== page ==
Now this is just weird. After a bunch of downright terrifying libertarian whackjobery, we now have the idea of bringing rigid, almost Stalinist state intervention into our most intimate and personal of relationships. It is also a non-solution to a largely imagined problem. A large majority of women (and indeed men) suffer significant financial hardship as a consequence of divorce, as a raft of research demonstrates. The fantasy of avaricious ex-wives living in luxury on the paycheque of their ex-husband is (at least outside of Beverley Hills) little more than a sexist myth
7. Domestic Abuse
The government should ensure that resources directed towards victims of domestic abuse / violence (‘DA’) are allocated taking full account of the relative numbers of male and female victims of DA, and the need for children to be in a safe environment.
With one change of word, I would agree with this. Resources should not take account of relative numbers, but of specific needs. That is not the same thing. A large proportion of nominal victims of domestic abuse, as counted in the BCS/CSEW for example, (whether male or female) neither want nor need intervention and support. Those who do should get it, but it is not a numbers game.
9. Paternity fraud
a) The government should introduce compulsory paternity testing for all babies, at birth, and both parents informed of the result of the tests (verbally and in writing) within a week of the babies’ births.
Woah, Stalin is back. Get yer nose out of my relationships, Uncle Joe (and Uncle Mike.)
b) The government should only require men to have financial responsibility for a child if he’s previously signed a legal declaration (witnessed in a solicitor’s office) that he’s willing to support a child who results from the sexual relationship in question.
You what? It’s not clear if we’re talking all men here, including those married and co-habiting, but let’s be generous and assume it is aimed at fathers who are not currently in a settled relationship with the mother-to-be. It’s also not clear whether this legal agreement is to be signed prior to childbirth, or prior to conception. In either case this proposal is to make paternal child support entirely voluntary. If a woman is pregnant and not of extensive independent wealth, and her boyfriend refuses to commit to supporting the child, what is she meant to do? Remember, J4MB have already promised to remove all state benefits. So she has the choice of raising her child in absolute poverty or an abortion. But wait…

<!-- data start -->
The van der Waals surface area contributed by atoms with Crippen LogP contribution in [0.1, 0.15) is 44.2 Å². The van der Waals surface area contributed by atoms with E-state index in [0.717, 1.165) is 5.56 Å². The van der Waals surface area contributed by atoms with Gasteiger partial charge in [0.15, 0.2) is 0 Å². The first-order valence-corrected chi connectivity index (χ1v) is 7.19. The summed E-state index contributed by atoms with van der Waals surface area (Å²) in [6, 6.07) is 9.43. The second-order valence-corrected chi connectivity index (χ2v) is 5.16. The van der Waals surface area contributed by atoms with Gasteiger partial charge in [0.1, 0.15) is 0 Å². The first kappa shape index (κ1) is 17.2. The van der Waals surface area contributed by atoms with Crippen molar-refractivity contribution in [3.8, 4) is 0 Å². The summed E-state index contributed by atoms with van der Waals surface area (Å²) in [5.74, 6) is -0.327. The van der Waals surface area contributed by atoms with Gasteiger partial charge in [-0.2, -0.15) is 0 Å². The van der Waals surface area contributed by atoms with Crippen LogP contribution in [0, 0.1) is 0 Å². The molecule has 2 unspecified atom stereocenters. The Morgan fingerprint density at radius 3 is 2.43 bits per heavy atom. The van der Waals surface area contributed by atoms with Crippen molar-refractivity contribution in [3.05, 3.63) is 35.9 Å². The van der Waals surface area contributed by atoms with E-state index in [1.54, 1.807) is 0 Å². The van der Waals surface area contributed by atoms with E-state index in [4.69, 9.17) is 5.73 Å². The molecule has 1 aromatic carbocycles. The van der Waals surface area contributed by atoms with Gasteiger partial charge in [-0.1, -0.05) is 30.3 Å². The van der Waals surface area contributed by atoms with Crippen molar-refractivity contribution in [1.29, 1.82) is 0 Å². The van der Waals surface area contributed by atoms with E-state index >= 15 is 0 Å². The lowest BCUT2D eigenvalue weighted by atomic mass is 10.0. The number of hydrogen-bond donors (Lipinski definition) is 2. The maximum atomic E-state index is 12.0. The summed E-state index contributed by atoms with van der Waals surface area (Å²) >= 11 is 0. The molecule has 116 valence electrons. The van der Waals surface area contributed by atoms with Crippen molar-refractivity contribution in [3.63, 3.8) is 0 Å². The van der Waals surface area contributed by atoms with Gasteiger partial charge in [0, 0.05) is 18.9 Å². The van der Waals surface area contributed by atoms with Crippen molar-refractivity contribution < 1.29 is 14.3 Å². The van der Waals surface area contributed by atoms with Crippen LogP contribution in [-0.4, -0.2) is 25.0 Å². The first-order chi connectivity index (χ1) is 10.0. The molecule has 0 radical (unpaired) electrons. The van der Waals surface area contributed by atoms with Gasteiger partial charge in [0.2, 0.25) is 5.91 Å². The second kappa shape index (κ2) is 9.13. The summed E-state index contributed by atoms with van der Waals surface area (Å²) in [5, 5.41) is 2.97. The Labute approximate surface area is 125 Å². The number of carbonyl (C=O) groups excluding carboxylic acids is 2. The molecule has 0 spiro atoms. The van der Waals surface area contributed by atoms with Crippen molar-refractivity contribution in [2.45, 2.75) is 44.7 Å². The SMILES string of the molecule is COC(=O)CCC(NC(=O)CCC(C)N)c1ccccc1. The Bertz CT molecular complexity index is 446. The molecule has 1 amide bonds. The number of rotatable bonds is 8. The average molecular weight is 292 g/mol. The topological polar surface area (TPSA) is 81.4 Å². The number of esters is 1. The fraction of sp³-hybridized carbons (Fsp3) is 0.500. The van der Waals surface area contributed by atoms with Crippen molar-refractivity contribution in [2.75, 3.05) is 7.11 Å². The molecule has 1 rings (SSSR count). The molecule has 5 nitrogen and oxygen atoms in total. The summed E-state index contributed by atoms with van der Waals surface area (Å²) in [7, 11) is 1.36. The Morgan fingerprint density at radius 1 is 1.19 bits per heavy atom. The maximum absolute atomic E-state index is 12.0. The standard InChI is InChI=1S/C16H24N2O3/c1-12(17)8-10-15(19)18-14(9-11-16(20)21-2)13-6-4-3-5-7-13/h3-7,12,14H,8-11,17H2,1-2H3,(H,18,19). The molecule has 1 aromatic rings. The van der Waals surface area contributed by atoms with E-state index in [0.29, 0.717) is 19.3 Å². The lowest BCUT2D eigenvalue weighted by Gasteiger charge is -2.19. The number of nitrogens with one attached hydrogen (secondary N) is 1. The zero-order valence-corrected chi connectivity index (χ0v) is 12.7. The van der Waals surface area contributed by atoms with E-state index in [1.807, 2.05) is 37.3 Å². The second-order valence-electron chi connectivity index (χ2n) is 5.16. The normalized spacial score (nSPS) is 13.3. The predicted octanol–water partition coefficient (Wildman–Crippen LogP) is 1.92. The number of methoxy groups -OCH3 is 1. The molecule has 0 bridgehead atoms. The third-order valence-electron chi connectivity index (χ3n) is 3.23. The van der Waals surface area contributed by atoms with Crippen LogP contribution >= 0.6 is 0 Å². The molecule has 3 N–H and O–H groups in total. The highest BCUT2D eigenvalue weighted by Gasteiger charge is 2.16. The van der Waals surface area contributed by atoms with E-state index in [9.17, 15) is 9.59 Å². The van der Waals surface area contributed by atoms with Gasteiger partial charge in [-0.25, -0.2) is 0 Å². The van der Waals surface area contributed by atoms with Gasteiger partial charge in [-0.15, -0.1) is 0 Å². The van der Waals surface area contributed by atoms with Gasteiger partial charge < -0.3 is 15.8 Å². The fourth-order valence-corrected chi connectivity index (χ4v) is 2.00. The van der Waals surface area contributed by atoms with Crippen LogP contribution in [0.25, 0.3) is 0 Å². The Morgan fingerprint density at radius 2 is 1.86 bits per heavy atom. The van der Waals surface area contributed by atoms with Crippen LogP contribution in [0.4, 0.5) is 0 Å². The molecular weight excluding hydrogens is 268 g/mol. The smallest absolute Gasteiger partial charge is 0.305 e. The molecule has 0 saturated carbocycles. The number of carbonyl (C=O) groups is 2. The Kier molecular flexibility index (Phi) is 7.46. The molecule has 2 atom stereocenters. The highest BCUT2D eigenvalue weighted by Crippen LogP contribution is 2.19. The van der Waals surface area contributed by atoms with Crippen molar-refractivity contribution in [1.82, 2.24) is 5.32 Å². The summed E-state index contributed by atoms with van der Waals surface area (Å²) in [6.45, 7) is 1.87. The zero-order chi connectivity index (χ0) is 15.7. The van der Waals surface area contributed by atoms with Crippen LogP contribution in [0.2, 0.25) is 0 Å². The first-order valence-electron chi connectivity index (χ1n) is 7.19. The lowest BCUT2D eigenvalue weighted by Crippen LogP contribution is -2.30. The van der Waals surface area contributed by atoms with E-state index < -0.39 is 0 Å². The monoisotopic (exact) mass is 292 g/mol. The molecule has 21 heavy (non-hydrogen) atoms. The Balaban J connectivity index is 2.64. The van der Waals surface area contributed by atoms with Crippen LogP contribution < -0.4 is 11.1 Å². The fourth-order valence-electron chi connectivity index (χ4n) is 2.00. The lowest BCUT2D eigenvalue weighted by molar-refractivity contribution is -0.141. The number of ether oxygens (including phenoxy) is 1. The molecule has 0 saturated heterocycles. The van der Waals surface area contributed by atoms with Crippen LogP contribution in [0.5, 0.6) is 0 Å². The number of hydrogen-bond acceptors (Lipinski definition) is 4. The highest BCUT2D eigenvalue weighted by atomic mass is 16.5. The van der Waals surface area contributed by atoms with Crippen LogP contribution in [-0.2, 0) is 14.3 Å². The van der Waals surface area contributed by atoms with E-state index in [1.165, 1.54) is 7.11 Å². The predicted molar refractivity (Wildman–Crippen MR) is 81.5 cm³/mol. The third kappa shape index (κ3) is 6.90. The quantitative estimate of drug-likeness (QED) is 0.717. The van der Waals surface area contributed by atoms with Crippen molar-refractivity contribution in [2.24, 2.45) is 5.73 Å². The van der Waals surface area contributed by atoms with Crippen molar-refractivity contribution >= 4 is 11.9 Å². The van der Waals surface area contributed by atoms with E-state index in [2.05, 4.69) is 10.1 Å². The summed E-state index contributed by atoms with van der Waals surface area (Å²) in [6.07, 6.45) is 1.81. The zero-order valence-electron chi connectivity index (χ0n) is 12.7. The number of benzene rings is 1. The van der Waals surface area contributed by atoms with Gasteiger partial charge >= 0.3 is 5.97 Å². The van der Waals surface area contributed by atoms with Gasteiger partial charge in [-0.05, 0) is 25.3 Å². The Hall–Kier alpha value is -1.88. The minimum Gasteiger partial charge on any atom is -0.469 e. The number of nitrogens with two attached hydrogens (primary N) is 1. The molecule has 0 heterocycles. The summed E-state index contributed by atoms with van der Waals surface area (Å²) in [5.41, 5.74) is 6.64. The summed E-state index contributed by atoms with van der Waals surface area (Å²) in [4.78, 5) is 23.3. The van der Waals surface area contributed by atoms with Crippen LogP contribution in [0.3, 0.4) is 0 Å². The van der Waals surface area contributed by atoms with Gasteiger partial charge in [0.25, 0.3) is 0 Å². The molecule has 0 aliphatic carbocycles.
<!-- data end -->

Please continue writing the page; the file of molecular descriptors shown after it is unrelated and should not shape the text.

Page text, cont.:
19. Abortion law reform
The Abortion Act (1967) should be amended to remove the right to have elective abortions on the grounds of increased risk of injury to mental health if the pregnancy isn’t terminated. There’s no evidence to support the claim that abortion reduces the risk of injury to mental health. These grounds have been misused to offer women ‘abortion on demand’, which wasn’t the stated intention of the Act when it was introduced.
It is true that as a historical quirk of British abortion law, in order to secure an abortion a woman must demonstrate that proceeding with the pregnancy would damage her physical or mental health. Around 98% of abortions in the UK are granted under these grounds, and virtually all of those are on grounds of mental health. The sensible thing, as recommended by the British Pregnancy Advisory Service and others, would be to amend the law to offer abortion on demand. What J4MB are proposing is the abolition of abortion rights in the UK, for all but a handful of cases.
I appreciate your patience in reading this far. This has been a long blog. There are still some other proposals which are variously trivial, ill-judged or unspecified, but I’m losing confidence that the the contents of my stomach will remain in their rightful place. Let me highlight just one final proposal, which should tell you everything you need to know about J4MB
16. Retirement age
The government should set the ages at which men and women are entitled to receive the state pension, at levels which ensure men and woman can expect to draw the pension for the same number of years.
My eyes drifted over this on the first few readings, assuming it would be recommending equalisation of retirement age (already legislated for, of course). Then I read it more carefully. What is being suggested is that women should be forced to work four to five years longer than men before being allowed to claim their pensions, as punishment for stubbornly refusing to die on schedule.
My first impressions of Justice for Men and Boys was that it was a bit of a laugh, a bit of a joke, and the people behind it were probably a little bit silly. Having carefully gone through their proposals, I have revised my opinion slightly. I’m not laughing any more. Of course they have as much chance of winning votes as I have of winning the Olympic 100 metres, and that’s worth a giggle, but it remains depressing that there are people around, in whatever numbers, who have such contempt if not hatred for women (and especially single mothers) that they would seriously propose some of these ideas, and distressing that audience-chasing media platforms are willing to give them a broadly uncritical platform.